Institutional growth is just one marker of the boom. Artists across disciplines say there is another reason Los Angeles is buzzing. Even as development builds, artists haven’t been forced to move out of town. Los Angeles, they say, remains relatively inexpensive compared with New York and other densely packed cities. That means artists can stay if, as is the case for Bradford, a growing career demands more studio space.

Annie Philbin, director of the Hammer Museum at the University of California, Los Angeles, has been thrilled to see a steady flow of name artists moving to town, including Mexican-born mixed-media artist Gabriel Kuri, Argentine Amalia Ulman and Nathaniel Mellors, a British artist known for his absurdist video work.

“A lot of this has to do with real estate,” said Philbin.

That’s true in dance, as well.

Star choreographer Benjamin Millepied, known by many for his performance in 2010’s “Black Swan” with his now wife, actress Natalie Portman, founded the L.A. Dance Project two years ago and hired another former New York City Ballet principal dancer, James Fayette, to be its managing director. In January, Fayette and his wife, Jenifer Ringer, moved west.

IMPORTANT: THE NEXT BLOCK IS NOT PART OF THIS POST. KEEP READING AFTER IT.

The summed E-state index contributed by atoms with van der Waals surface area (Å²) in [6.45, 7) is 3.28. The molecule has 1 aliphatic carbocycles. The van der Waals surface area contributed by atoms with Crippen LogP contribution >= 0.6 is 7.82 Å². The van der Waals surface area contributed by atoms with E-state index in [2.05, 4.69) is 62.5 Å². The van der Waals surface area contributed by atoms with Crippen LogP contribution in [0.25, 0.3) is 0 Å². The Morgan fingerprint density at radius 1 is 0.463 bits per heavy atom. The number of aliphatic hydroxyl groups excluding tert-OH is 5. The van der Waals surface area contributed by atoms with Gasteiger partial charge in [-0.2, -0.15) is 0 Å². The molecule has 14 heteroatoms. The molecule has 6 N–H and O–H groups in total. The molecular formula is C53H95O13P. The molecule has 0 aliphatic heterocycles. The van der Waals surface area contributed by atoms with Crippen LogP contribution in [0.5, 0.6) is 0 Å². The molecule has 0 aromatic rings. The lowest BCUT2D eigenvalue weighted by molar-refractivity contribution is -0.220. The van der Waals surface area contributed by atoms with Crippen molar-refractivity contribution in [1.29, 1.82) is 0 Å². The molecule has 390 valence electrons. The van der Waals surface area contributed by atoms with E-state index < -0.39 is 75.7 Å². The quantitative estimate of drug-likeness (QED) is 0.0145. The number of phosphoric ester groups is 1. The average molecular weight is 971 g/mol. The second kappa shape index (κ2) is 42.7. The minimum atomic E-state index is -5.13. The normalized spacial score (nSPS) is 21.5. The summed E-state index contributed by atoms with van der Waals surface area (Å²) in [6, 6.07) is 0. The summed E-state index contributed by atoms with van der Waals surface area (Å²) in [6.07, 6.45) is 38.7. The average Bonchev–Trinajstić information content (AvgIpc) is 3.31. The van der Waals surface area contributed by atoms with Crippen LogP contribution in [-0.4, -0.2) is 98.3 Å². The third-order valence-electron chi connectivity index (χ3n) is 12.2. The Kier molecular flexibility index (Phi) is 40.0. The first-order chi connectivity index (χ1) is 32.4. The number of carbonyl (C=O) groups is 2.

The L.A. Dance Project, which has nine dancers and a $1.5 million annual budget, has been collaborating with Bradford and conceptual artist Barbara Kruger as well as holding performances in a 1,600-seat theater in the renovated 87-year-old Ace Hotel.

“Everybody in New York is generally ‘I’ve got mine, you’ve got yours,’ ” said Fayette. “There’s no room for experiment, no room for failure. If the New York City Ballet puts on a performance, it has to be successful. You have to play to the market. Here, there’s a younger audience, an audience looking for something new, so you can try things. You can experiment.”

That freewheeling approach is part of what makes L.A. such a creative place, said actor Tim Robbins, who grew up in New York City but moved to Los Angeles in the early ’80s. He helped found The Actors’ Gang, an experimental group for which he today serves as artistic director. The cultural boom has been exciting, he says, making Los Angeles a vibrant city.

But he’s pleased one thing hasn’t changed.

“In so many other cities, you can’t make it unless you happen to be living off a trust fund,” said Robbins. “In Los Angeles, you can still afford to have the dream of being an artist.”